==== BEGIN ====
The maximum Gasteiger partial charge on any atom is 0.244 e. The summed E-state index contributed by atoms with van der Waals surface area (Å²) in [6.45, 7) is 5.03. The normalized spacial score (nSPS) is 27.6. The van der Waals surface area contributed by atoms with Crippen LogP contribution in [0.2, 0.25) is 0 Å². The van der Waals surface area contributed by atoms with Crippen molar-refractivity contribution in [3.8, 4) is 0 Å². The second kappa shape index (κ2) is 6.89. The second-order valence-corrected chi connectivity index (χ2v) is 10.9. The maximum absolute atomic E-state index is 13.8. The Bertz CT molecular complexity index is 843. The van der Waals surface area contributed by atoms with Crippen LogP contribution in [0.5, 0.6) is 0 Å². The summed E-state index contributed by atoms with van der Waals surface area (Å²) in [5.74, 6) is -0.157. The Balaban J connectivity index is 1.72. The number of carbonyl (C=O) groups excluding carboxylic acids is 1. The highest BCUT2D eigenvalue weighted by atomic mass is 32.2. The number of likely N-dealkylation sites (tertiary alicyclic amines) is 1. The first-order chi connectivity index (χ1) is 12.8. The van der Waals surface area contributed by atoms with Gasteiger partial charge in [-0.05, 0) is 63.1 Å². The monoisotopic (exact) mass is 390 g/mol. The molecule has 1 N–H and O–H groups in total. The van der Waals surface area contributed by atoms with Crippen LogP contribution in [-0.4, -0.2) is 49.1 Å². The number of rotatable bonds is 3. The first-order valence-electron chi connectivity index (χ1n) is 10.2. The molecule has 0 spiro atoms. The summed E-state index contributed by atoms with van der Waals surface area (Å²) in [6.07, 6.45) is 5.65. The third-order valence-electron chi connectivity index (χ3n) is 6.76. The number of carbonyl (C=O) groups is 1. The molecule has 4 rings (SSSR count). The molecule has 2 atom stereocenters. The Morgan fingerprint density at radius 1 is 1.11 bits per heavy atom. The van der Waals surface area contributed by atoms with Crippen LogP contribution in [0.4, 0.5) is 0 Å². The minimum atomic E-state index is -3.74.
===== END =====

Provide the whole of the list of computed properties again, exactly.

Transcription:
The maximum Gasteiger partial charge on any atom is 0.244 e. The summed E-state index contributed by atoms with van der Waals surface area (Å²) in [6.45, 7) is 5.03. The normalized spacial score (nSPS) is 27.6. The van der Waals surface area contributed by atoms with Crippen LogP contribution in [0.2, 0.25) is 0 Å². The van der Waals surface area contributed by atoms with Crippen molar-refractivity contribution in [3.8, 4) is 0 Å². The second kappa shape index (κ2) is 6.89. The second-order valence-corrected chi connectivity index (χ2v) is 10.9. The maximum absolute atomic E-state index is 13.8. The Bertz CT molecular complexity index is 843. The van der Waals surface area contributed by atoms with Crippen LogP contribution in [0.5, 0.6) is 0 Å². The summed E-state index contributed by atoms with van der Waals surface area (Å²) in [5.74, 6) is -0.157. The Balaban J connectivity index is 1.72. The number of carbonyl (C=O) groups excluding carboxylic acids is 1. The highest BCUT2D eigenvalue weighted by atomic mass is 32.2. The number of likely N-dealkylation sites (tertiary alicyclic amines) is 1. The first-order chi connectivity index (χ1) is 12.8. The van der Waals surface area contributed by atoms with Gasteiger partial charge in [-0.05, 0) is 63.1 Å². The monoisotopic (exact) mass is 390 g/mol. The molecule has 1 N–H and O–H groups in total. The van der Waals surface area contributed by atoms with Crippen LogP contribution in [-0.4, -0.2) is 49.1 Å². The number of rotatable bonds is 3. The first-order valence-electron chi connectivity index (χ1n) is 10.2. The molecule has 0 spiro atoms. The summed E-state index contributed by atoms with van der Waals surface area (Å²) in [6.07, 6.45) is 5.65. The third-order valence-electron chi connectivity index (χ3n) is 6.76. The number of carbonyl (C=O) groups is 1. The molecule has 4 rings (SSSR count). The molecule has 2 atom stereocenters. The Morgan fingerprint density at radius 1 is 1.11 bits per heavy atom. The van der Waals surface area contributed by atoms with Crippen LogP contribution in [0.4, 0.5) is 0 Å². The minimum atomic E-state index is -3.74.